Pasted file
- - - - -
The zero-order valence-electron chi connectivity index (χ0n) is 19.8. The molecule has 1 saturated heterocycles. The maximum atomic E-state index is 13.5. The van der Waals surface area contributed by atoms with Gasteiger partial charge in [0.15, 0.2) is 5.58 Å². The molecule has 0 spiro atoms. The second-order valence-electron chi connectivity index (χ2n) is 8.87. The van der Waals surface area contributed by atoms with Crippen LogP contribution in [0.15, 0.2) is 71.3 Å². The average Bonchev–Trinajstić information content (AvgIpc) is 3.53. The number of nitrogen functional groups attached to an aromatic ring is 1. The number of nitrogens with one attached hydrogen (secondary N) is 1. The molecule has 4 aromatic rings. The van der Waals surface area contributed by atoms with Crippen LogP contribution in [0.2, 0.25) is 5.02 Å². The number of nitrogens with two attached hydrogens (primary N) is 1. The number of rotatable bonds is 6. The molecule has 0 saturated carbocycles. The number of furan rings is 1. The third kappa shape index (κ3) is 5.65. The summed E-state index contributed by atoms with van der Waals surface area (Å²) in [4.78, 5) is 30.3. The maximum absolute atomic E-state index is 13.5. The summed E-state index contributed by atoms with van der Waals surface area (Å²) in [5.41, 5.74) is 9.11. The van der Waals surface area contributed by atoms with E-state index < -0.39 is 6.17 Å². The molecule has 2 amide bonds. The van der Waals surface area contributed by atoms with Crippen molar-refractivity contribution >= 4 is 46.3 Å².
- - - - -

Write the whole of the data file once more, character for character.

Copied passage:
The zero-order valence-electron chi connectivity index (χ0n) is 19.8. The molecule has 1 saturated heterocycles. The maximum atomic E-state index is 13.5. The van der Waals surface area contributed by atoms with Gasteiger partial charge in [0.15, 0.2) is 5.58 Å². The molecule has 0 spiro atoms. The second-order valence-electron chi connectivity index (χ2n) is 8.87. The van der Waals surface area contributed by atoms with Crippen LogP contribution in [0.15, 0.2) is 71.3 Å². The average Bonchev–Trinajstić information content (AvgIpc) is 3.53. The number of nitrogen functional groups attached to an aromatic ring is 1. The number of nitrogens with one attached hydrogen (secondary N) is 1. The molecule has 4 aromatic rings. The van der Waals surface area contributed by atoms with Crippen LogP contribution in [0.2, 0.25) is 5.02 Å². The number of nitrogens with two attached hydrogens (primary N) is 1. The number of rotatable bonds is 6. The molecule has 0 saturated carbocycles. The number of furan rings is 1. The third kappa shape index (κ3) is 5.65. The summed E-state index contributed by atoms with van der Waals surface area (Å²) in [4.78, 5) is 30.3. The maximum absolute atomic E-state index is 13.5. The summed E-state index contributed by atoms with van der Waals surface area (Å²) in [5.41, 5.74) is 9.11. The van der Waals surface area contributed by atoms with E-state index < -0.39 is 6.17 Å². The molecule has 2 amide bonds. The van der Waals surface area contributed by atoms with Crippen molar-refractivity contribution >= 4 is 46.3 Å².